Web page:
Cluster headache

Surrey Sleep Research Centre, University of Surrey, Guildford GU2 7XP, UK.
BMJ (online) (Impact Factor: 16.38). 04/2012; 344(apr11 1):e2407. DOI: 10.1136/bmj.e2407
Source: PubMed
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    ABSTRACT: Cluster headache is a notoriously painful and dramatic disorder. Unlike other pain disorders, which tend to affect women, cluster headache is thought to predominantly affect men. Drawing on ethnography, interviews with headache researchers, and an analysis of the medical literature, this article describes how this epidemiological “fact”—which recent research suggests may be overstated—has become the central clue used by researchers who study cluster headache, fundamentally shaping how they identify and talk about the disorder. Cluster headache presents an extreme case of medicalized masculinity, magnifying the processes of gendering and bringing into relief features of the world whose routine operation we might otherwise overlook.
    Gender &amp Society 10/2006; 20(5):632-656. DOI:10.1177/0891243206290720 · 2.41 Impact Factor
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    ABSTRACT: We report the case of a patient suffering from migraine without aura since childhood who, at the age of 58 years, developed cluster headache (CH) attacks. This second type of headache was related to an aneurysm of the anterior communicating artery (ACoA) whose bursting caused subarachnoid haemorrhage. The aneurysm's clipping made the cluster headache subside and there was no recurrence for almost four years. However, nine months after haemorrhage, the patient experienced new migraine without aura attacks. As a pathogenetic interpretation of this secondary cluster headache, we discuss the possible role of pericarotid sympathetic nerves in cluster headache attacks. We suggest that the surgical dissection of the pericarotid sympathetic fibres could prevent the onset of the cluster headache attacks by cutting part of the circuit underlying it.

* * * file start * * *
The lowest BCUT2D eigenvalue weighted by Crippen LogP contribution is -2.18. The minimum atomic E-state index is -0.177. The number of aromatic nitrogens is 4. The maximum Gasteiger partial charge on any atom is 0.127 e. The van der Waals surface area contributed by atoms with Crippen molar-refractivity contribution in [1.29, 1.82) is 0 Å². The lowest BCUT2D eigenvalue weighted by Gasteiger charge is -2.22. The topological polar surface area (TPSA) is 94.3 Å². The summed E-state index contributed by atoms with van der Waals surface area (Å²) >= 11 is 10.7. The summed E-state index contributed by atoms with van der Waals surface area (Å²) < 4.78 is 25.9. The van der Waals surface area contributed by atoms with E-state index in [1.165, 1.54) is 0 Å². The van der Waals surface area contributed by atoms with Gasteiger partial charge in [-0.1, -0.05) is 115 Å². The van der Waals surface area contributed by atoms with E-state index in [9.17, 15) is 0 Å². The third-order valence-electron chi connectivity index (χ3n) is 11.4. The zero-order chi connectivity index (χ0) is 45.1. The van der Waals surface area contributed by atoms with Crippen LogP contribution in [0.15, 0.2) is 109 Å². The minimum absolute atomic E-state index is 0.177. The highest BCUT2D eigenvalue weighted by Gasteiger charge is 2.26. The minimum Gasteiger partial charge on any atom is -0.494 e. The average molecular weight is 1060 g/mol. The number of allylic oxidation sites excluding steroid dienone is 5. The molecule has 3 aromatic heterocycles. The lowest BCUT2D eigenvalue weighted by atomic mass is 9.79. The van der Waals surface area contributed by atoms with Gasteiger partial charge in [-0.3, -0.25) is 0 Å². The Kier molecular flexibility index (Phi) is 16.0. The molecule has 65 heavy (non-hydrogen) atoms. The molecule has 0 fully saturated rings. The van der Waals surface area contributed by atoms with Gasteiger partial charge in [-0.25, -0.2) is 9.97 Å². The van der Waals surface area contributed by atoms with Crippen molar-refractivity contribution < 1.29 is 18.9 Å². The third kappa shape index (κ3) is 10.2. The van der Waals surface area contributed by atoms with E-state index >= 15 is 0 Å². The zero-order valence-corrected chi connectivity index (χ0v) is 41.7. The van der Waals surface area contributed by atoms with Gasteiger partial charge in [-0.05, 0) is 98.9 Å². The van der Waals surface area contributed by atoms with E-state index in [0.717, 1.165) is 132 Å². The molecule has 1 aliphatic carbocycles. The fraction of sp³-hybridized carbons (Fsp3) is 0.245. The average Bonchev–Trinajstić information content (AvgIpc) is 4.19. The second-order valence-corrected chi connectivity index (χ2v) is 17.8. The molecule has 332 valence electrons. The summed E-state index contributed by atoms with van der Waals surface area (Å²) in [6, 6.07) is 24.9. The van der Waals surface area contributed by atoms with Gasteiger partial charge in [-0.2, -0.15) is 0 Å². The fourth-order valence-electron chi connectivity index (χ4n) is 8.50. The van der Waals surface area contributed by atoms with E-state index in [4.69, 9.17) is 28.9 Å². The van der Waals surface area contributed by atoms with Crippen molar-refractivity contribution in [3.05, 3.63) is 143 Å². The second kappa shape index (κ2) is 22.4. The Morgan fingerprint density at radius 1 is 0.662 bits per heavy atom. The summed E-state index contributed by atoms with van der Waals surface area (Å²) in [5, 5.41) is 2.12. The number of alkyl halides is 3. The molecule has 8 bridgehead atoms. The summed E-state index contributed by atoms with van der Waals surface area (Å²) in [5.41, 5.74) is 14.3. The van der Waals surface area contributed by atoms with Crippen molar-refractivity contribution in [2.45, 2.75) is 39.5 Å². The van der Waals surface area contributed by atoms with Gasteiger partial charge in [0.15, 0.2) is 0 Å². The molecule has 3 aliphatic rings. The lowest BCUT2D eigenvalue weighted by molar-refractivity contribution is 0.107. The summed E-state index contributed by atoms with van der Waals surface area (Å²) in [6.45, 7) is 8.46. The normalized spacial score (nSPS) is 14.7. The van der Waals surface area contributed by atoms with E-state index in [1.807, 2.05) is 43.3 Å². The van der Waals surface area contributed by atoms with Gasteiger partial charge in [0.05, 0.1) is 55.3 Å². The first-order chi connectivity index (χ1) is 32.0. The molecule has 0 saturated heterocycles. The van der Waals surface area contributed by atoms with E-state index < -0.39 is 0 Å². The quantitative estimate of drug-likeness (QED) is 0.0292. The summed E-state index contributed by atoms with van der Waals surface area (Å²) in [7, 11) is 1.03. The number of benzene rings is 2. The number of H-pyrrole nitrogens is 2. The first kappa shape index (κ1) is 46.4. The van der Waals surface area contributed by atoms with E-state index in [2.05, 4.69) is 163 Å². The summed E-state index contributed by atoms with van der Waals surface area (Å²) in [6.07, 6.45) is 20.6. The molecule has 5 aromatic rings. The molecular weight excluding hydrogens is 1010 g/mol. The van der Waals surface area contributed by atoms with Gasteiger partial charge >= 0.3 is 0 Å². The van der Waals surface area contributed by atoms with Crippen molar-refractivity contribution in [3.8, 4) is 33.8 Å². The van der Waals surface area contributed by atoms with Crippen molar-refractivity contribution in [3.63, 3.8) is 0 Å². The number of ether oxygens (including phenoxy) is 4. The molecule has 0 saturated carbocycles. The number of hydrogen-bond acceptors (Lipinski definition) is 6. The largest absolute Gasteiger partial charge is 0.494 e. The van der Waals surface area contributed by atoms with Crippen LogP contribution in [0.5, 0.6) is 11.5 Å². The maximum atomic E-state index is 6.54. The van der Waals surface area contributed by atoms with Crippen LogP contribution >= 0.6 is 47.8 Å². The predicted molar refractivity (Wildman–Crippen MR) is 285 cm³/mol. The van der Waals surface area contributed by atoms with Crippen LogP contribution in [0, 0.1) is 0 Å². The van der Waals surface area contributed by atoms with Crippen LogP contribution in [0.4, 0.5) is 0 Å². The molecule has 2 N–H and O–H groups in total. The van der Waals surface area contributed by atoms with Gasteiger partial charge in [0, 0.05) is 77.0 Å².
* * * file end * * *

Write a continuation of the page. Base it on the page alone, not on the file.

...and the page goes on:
Clinical Neurology and Neurosurgery 03/2006; 108(2):195-8. DOI:10.1016/j.clineuro.2004.12.007 · 1.25 Impact Factor
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    ABSTRACT: Headache represents one of the most common reasons why children and adolescents are referred to pediatric neurology practices where the most common headache syndromes diagnosed are migraine and its variants, and chronic daily headache. The bulk of recent literature regarding headache in children has focused on these two clinical entities even though large epidemiologic studies have demonstrated that tension-type headache may be two to three times more common in children. Why has so little attention been given to these other disorders? The purpose of this review is to examine the "other" primary headache disorders in children and adolescents.
    Pediatric Neurology 12/2005; 33(5):303-13. DOI:10.1016/j.pediatrneurol.2005.03.013 · 1.50 Impact Factor